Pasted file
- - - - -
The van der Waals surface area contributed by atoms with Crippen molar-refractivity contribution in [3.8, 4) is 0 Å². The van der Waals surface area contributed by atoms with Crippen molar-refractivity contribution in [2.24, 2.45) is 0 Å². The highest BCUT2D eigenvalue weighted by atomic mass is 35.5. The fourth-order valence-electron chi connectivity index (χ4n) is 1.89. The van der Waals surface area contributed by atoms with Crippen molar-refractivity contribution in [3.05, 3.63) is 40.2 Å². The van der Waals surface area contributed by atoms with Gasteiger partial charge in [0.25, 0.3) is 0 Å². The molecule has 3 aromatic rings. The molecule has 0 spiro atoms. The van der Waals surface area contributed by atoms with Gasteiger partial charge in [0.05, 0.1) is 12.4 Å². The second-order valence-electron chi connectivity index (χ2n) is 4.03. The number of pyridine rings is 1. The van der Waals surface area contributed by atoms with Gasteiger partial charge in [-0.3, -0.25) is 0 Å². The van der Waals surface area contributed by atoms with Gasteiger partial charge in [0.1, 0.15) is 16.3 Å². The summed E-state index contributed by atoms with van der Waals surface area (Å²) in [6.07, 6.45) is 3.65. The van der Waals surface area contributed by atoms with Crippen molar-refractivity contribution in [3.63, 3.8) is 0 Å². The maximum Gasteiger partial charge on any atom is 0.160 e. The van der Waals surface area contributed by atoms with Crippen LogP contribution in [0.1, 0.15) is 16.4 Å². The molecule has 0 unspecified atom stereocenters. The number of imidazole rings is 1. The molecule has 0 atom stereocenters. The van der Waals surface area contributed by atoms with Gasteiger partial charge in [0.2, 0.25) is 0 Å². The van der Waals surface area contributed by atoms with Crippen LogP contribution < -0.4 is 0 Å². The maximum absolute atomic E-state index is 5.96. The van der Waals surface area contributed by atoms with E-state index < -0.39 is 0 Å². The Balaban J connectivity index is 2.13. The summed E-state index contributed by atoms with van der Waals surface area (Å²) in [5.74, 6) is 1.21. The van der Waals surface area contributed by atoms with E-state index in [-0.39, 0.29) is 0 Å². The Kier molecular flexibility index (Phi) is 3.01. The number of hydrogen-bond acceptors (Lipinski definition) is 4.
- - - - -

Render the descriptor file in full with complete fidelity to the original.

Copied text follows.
The van der Waals surface area contributed by atoms with Crippen molar-refractivity contribution in [3.8, 4) is 0 Å². The van der Waals surface area contributed by atoms with Crippen molar-refractivity contribution in [2.24, 2.45) is 0 Å². The highest BCUT2D eigenvalue weighted by atomic mass is 35.5. The fourth-order valence-electron chi connectivity index (χ4n) is 1.89. The van der Waals surface area contributed by atoms with Crippen molar-refractivity contribution in [3.05, 3.63) is 40.2 Å². The van der Waals surface area contributed by atoms with Gasteiger partial charge in [0.25, 0.3) is 0 Å². The molecule has 3 aromatic rings. The molecule has 0 spiro atoms. The van der Waals surface area contributed by atoms with Gasteiger partial charge in [0.05, 0.1) is 12.4 Å². The second-order valence-electron chi connectivity index (χ2n) is 4.03. The number of pyridine rings is 1. The van der Waals surface area contributed by atoms with Gasteiger partial charge in [-0.3, -0.25) is 0 Å². The van der Waals surface area contributed by atoms with Gasteiger partial charge in [0.1, 0.15) is 16.3 Å². The summed E-state index contributed by atoms with van der Waals surface area (Å²) in [6.07, 6.45) is 3.65. The van der Waals surface area contributed by atoms with Crippen molar-refractivity contribution in [3.63, 3.8) is 0 Å². The maximum Gasteiger partial charge on any atom is 0.160 e. The van der Waals surface area contributed by atoms with Crippen LogP contribution in [0.1, 0.15) is 16.4 Å². The molecule has 0 unspecified atom stereocenters. The number of imidazole rings is 1. The molecule has 0 atom stereocenters. The van der Waals surface area contributed by atoms with Gasteiger partial charge in [0.2, 0.25) is 0 Å². The van der Waals surface area contributed by atoms with Crippen LogP contribution < -0.4 is 0 Å². The maximum absolute atomic E-state index is 5.96. The van der Waals surface area contributed by atoms with E-state index < -0.39 is 0 Å². The Balaban J connectivity index is 2.13. The summed E-state index contributed by atoms with van der Waals surface area (Å²) in [5.74, 6) is 1.21. The van der Waals surface area contributed by atoms with E-state index in [-0.39, 0.29) is 0 Å². The Kier molecular flexibility index (Phi) is 3.01. The number of hydrogen-bond acceptors (Lipinski definition) is 4.